Georgia O'Keeffe, intrigued by Arthur Pack's statement that the Piedra Lumbre was "the best place in the world", visited the ranch and fell in love with the geography. Soon thereafter, she split her time between New York and New Mexico. She enjoyed having alone time, and was often very demanding of the Packs. Cerro Pedernal was a key geographical feature that could be often found in her paintings.
2015 flash floodEdit
On July 7, 2015, a flash flood occurred in Ghost Ranch due to severe weather that destroyed several buildings at the ranch. No injuries or deaths were caused by the flood.
Geology and palaeontologyEdit
200 million years ago Ghost Ranch and the American Southwest were located close to the equator, and had a warm, monsoon-like climate with heavy seasonal precipitation. Ghost Ranch includes a famous palaeontological site preserving Triassic dinosaurs. Fossil bones were found here as early as 1885. In 1947 the palaeontologist Edwin H. Colbert documented the discovery of over a thousand well-preserved fossilized skeletons of a small Triassic dinosaur called Coelophysis in a quarry here. In 2007, fossil remains of Dromomeron romeri, one of the archaic group of animals recognized as basal dinosauromorphs, were found in the Hayden Quarry. In April 2010, a team of scientists led by Hans-Dieter Sues of the Smithsonian Institution reported the discovery of Daemonosaurus chauliodus, a basal theropod species, at Ghost Ranch. Daemonosaurus lived approximately 205 million years ago, during a transitional period between the oldest known dinosaurs such as Herrerasaurus, which existed during the Late Triassic period in what is now known as Argentina and Brazil, and the more advanced theropod dinosaurs.
Ghost Ranch's redrock scenery and 21,000 acres (8,500 hectares) have attracted many filmmakers. Here is a partial list of films and series shot at Ghost Ranch:
- The Light That Failed (1939)
- And Now Miguel (1966) included Ghost Ranch staff members James Hall and Heil Waters in small roles.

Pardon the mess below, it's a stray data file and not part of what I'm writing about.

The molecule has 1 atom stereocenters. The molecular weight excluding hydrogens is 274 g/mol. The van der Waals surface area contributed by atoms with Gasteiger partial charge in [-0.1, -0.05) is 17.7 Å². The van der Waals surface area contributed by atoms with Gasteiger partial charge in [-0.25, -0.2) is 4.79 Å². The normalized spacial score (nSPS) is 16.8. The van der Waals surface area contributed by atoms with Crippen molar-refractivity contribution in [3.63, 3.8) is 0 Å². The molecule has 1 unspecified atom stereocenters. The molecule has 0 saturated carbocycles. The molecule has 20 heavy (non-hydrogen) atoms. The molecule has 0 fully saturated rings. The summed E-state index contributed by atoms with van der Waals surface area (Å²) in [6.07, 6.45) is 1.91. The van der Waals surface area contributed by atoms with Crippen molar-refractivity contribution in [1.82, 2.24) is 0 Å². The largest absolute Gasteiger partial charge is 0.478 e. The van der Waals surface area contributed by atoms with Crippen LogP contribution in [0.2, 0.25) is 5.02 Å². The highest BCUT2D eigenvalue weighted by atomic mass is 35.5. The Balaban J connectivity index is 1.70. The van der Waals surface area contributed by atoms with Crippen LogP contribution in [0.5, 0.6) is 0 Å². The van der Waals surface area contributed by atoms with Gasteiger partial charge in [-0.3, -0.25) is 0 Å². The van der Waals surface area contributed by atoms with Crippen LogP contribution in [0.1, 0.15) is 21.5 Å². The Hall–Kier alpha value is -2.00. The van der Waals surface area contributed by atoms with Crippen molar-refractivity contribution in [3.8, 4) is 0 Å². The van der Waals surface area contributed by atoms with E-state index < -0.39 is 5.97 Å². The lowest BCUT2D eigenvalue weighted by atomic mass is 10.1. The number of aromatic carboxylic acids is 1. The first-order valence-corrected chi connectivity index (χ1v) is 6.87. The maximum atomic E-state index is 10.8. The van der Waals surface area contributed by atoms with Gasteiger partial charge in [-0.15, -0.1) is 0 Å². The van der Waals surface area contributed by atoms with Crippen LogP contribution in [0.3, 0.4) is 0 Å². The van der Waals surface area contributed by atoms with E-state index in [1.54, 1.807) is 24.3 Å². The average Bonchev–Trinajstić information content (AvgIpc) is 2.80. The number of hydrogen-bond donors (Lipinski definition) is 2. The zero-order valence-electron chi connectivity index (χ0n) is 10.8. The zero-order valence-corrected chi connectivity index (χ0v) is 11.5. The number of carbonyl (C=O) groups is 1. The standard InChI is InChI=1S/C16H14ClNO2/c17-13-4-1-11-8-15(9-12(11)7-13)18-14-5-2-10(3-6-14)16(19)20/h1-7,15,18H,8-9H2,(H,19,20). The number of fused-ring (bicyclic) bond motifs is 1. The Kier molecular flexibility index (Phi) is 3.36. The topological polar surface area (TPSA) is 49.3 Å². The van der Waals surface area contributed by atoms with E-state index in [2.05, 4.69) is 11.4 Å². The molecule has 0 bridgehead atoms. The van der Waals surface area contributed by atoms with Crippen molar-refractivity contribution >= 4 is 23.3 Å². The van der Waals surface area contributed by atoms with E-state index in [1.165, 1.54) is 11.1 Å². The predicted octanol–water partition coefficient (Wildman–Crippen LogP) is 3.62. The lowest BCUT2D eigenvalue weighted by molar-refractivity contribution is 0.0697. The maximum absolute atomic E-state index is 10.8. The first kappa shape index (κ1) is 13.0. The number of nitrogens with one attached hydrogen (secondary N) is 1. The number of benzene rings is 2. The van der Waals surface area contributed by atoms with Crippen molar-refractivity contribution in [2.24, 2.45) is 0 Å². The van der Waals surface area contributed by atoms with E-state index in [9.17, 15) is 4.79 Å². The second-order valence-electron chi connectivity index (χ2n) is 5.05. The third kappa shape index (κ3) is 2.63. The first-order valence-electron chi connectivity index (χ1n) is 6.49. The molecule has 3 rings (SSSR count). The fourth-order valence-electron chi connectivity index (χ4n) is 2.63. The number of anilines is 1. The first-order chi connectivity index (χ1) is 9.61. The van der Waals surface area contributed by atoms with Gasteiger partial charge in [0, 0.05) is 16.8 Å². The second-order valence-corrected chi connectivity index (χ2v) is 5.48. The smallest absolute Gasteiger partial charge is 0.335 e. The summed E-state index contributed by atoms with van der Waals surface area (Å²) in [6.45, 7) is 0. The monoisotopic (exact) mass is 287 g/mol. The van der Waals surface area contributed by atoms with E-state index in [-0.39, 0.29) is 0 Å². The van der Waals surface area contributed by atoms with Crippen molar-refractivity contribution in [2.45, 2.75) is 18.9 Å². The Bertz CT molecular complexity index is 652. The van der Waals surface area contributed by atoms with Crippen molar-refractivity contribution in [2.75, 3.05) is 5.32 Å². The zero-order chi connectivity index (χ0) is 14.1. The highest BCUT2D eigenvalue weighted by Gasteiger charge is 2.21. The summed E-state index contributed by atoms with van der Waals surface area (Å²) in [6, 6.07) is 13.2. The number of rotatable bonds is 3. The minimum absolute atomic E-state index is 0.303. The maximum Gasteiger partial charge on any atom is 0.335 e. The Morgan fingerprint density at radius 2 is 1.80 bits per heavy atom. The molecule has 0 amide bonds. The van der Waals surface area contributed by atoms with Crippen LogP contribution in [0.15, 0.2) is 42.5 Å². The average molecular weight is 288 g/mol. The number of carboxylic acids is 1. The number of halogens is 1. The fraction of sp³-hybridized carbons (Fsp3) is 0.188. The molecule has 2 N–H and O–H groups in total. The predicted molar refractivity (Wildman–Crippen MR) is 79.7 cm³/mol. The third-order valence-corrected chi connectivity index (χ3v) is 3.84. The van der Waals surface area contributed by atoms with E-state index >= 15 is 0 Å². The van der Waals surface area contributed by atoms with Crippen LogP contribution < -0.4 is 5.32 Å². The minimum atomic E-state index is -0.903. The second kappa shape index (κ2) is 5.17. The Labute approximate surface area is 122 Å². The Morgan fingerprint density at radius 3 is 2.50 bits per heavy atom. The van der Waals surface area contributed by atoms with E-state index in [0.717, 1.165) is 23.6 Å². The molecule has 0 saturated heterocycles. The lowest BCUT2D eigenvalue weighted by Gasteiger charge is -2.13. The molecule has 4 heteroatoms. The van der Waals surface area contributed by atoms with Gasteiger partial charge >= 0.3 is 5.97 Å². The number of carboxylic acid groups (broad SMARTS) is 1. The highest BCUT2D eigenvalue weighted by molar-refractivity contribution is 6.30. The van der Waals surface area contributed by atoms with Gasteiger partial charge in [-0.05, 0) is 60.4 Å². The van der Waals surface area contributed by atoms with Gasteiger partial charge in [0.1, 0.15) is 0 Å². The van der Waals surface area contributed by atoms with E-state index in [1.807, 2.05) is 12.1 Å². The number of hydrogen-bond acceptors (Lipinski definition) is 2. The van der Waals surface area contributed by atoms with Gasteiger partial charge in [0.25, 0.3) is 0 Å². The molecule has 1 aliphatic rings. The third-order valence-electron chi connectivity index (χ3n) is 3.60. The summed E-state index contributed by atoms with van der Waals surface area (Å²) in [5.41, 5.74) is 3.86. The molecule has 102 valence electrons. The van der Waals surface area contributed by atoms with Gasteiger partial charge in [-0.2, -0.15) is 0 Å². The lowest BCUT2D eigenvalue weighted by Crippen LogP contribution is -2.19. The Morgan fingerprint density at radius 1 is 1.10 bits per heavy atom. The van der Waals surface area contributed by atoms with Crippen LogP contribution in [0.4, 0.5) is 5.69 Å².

- Red Dawn (1984)
- Silverado (1985)
- Outrageous Fortune (1987)
- City Slickers (1991)
- The Last Outlaw (1993 TV movie)
- Earth 2 (1994 TV series)
- Wyatt Earp (1994)
- Wild Wild West (1999)
- All the Pretty Horses (2000)
- The Missing (2003)
- No Country for Old Men (2007)
- 3:10 to Yuma (2007)
- Indiana Jones and the Kingdom of the Crystal Skull (2008)
- Georgia O'Keeffe (2009 TV movie)
- Year One (2009)
- Brothers (2009)
- Cowboys & Aliens (2011)
- Lone Ranger (2013)
- Cosmos: A Spacetime Odyssey (2014)
- The Ballad of Buster Scruggs (2018 Netflix movie)
Walking with DinosaursEdit
- "History". Ghost Ranch. Retrieved 2011-04-13.
- Williamson, Tom. "New Mexico Earth Matters" (PDF). New Mexico Bureau of Geology & Mineral Resources. Retrieved 5 August 2018.
- "National Natural Landmarks - National Natural Landmarks (U.S. National Park Service)". www.nps.gov. Retrieved 2019-03-25.
Year designated: 1976
- Poling-Kempes, Lesley. Ghost Ranch. Tucson: The University of Arizona Press, 2005. Print.
- Poling-Kempes, Lesley, Ladies of the Canyon, University of Arizona Press, 2015, p. 287-291
- Poling-Kempes, Lesley. Ghost Ranch. Tuscan: The University of Arizona Press, 2005. Print. p. 106.
- "New dinosaur species is a missing link". CNN. April 12, 2011. Retrieved 2011-04-13.
- O'Connor, Anahad. - "E. H. Colbert, 96, Dies; Wrote Dinosaur Books ". - New York Times. - November 25, 2001.
- Herrmann, Andrew. - "Grad student finds 'pre-dinosaur' - Part of team to discover 210 million-year-old species in N.M.". - Chicago Sun-Times. - July 20, 2007.
— Mullen, William. - "Fossil prompts new dinosaur theory - Discovery is changing conventional wisdom on how quickly beasts came to rule Earth". - Chicago Tribune. - July 20, 2007.
— Gerber, Marty. - "Fossils Show Dinosaurs Coexisted with ancestors". - Santa Fe New Mexican. - July 20, 2007.
- "New Species of Dinosaur Bridges Gap in Dinosaur Family Tree". Science Daily. April 13, 2011. Retrieved 2011-04-13.